Near the beginning of the film Crip Camp which premiered today on Netflix, a girl named Valerie sees that she is being filmed and asks “Is this necessary? Is this important?” The answer is of course, yes this was very important.
I am so grateful for this film. It is absolutely unrepentant for disabled people.
The film covers the birth of the American disability rights movement which is traced back to Camp Jened, a camp for disabled people run as the film puts it by “hippies” from the 1950s to the 1970s. The film then shows how ideas and relationships created at Camp Jened resulted in civil disobedience like the 504 sit in which paved the way for more accessibility and laid the groundwork for the ADA.
Fighting for the AdA of course took significant activism and throughout all the time that disabled people in the United States were fighting for legal improvements to better their quality of life, you will find people who met at Camp Jened and who stayed connected and who organized for change.
Throughout the film many of the voices we hear discuss how they grew into their disabled identities and learned to reject the discriminatory attitudes that they faced and also reject the internalized ableism that they had learned growing up being the only disabled people in their communities.
It is through finding community that these people who improved the lives of so many others were able to do so.
This is very much a film about disability and disabled people. If the title Crip Camp wasn’t enough of a hint.
It was so powerful to watch. I finished it feeling sad that I never had the opportunity to go to Camp Jened and be part of the amazing burgeoning of the disability rights movement. Unfortunately, not everyone got the point of Crip Camp.
It is always a precarious situation when nondisabled people begin sharing their understandings of disability stories. In a film where several people clearly rejected the idea of overcoming disability as toxic and damaging, reviewer, Peter Debruge concluded this as the takeaway from the film.
In the end, “Crip Camp” isn’t about disability so much as the incredible ability this community showed, overcoming physical barriers and personal discomfort in order to be taken seriously. But that doesn’t mean the movie has to be 100% serious, and LeBrecht and company recognize that a little irreverence makes the journey that much more universal.
I cannot stress enough thhat while there is a lot of joy and triumph in the film, they did not however overcome physical barriers. They demanded that those physical barriers be removed. It’s like Debruge doesn’t even know what the 504 sit in accomplished. Did he even watch the movie?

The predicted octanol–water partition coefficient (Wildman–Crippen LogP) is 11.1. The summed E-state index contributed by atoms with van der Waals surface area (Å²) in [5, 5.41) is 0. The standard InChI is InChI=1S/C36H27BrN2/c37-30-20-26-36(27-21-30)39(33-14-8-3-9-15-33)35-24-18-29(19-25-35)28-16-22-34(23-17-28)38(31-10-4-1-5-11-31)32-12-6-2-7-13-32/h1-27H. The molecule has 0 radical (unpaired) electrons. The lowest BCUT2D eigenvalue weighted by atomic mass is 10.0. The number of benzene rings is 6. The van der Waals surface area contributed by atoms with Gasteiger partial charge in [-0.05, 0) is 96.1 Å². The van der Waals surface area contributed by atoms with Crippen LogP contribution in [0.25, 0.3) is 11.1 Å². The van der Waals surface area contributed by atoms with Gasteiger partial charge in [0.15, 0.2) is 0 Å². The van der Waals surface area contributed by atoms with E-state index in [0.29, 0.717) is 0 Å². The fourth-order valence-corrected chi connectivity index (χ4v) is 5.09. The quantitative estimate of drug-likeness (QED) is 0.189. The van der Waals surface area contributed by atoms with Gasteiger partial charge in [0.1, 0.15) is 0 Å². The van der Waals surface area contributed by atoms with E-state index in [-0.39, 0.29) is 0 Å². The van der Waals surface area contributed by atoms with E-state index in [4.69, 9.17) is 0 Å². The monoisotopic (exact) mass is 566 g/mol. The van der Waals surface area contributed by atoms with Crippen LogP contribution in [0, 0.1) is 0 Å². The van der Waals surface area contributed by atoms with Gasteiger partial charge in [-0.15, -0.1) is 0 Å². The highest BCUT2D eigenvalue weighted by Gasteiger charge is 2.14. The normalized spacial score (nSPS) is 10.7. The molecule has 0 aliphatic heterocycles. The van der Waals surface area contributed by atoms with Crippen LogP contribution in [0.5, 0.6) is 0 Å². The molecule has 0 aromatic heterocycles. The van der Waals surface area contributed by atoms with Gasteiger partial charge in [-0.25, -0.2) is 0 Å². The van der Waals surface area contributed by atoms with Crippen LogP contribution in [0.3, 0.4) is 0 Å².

I must be acknowledged that Debruge has a history of writing badly about disability. In his review of the controversial Don’t Worry, He Won’t Get Far on Foot, he initially included this passage,
This section was swiftly criticized and summarily removed without acknowledgement that changes had been made. The review didn’t exactly improve much with the omission. It arill includes passages like this,
their stories have a way of reminding able-bodied people what they take for granted, while serving to bridge the perception of difference and discomfort that no doubt contributes to an under-representation of handicapped characters in general. In Callahan’s case, his alcoholism indirectly caused his injury, and the circle of sincere human support that gathers around him — both for overcoming his addiction and adapting to his condition — is so beautiful as to justify the controversy of its casting.
So it is certain that at the very least Peter Debruge as learned nothing. It is important to watch how important films like Crip Camp are received my nondisabled audiences. The oppressor has an infinite capacity to simply ignore the story as it is intended to be told.
John Callahan (the man profiled in Don’t Worry) never set out to inspire nondisabled people. He was more the kind of guy to tell them to Fuck, Off.
Crip Camp is a documentary about the amazing and grueling work disabled people have had to put in to be seen as human beings just as they are. Not the pseudo-humanity that is inferred by narratives of overcoming.
Crip Camp is an absolute much watch. I would also ask you to seek out opinions and reviews written by disabled people. These will help you broaden your understanding of the film and the barriers we continue to face.
Oh, did I mention, one summer at Camp Jened, there was an outbreak of crabs so the disability rights movement was born out of a bunch of horny teenagers. Which is clearly amazing.
Go watch the movie people.
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